TEFL Classroom Activities: You Must Believe

9410f1.jpgOne of the best pieces of advice I received – and honestly I think I already knew it in a sense, but hearing it helped confirm it – was “For something to work in class, you have to believe in it.”

An activity that an Oxford University Press book says is great and the other teachers confirm is awesome will probably not work if you don’t feel convinced. It’s not because it’s a bad activity, and it’s not because you aren’t really trying…you just have to believe in it to make it work. It may work fine for another teacher but not for you.

This has happened to me with a movie: I spent well over two hours preparing questions for and deciding which scenes to show and edit of Bridget Jones’ Diary. Five minutes into my first viewing of the film, I said to myself “Uh oh, this might not be the right film.”

But I felt like it was the best I could find under the circumstances and I’d committed to showing a film, so I went ahead and proceeded to invest the time in planning and then lugging my laptop into school (no school dvd player – video only). As soon as I started showing the film I realized it: yes, my first instinct was right. This was the wrong film to show this group. And yet here we were with a full page of questions and an hour and a half to kill.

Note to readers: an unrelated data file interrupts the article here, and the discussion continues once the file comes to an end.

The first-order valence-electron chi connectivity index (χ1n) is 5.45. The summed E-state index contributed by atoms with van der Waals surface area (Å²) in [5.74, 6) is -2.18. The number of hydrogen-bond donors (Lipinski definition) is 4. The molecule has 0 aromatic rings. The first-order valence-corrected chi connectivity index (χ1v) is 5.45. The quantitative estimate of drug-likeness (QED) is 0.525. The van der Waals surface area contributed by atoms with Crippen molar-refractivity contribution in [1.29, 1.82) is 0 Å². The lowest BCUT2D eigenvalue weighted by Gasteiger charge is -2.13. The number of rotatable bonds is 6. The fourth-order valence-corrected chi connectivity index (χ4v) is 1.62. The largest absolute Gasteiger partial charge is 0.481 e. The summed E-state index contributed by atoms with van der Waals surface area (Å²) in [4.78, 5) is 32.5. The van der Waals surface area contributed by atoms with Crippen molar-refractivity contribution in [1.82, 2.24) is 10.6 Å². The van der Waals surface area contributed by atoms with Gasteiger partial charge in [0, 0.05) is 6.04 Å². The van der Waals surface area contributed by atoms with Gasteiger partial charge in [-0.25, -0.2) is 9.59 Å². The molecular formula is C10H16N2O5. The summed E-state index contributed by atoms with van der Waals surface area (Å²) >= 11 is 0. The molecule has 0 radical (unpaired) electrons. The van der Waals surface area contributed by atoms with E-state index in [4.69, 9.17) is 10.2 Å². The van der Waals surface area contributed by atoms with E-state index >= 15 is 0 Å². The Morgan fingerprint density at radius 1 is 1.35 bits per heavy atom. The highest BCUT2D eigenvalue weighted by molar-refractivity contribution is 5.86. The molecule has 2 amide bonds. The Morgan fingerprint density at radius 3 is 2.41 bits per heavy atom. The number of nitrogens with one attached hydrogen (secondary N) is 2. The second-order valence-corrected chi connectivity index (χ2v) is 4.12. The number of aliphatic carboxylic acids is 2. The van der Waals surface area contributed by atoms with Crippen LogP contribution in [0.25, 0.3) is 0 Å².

I salvaged it, it was fine, but I think it could have worked if I’d believed in it. Or I should have taken my initial impression as the first warning sign that it wouldn’t work.

I suppose the moral of this is: trust your instincts. If you don’t like an activity and think it won’t work…it probably won’t! That doesn’t mean it’s a bad activity or a teacher who uses it is wrong. It just means you should adapt it or replace it with something better for your class.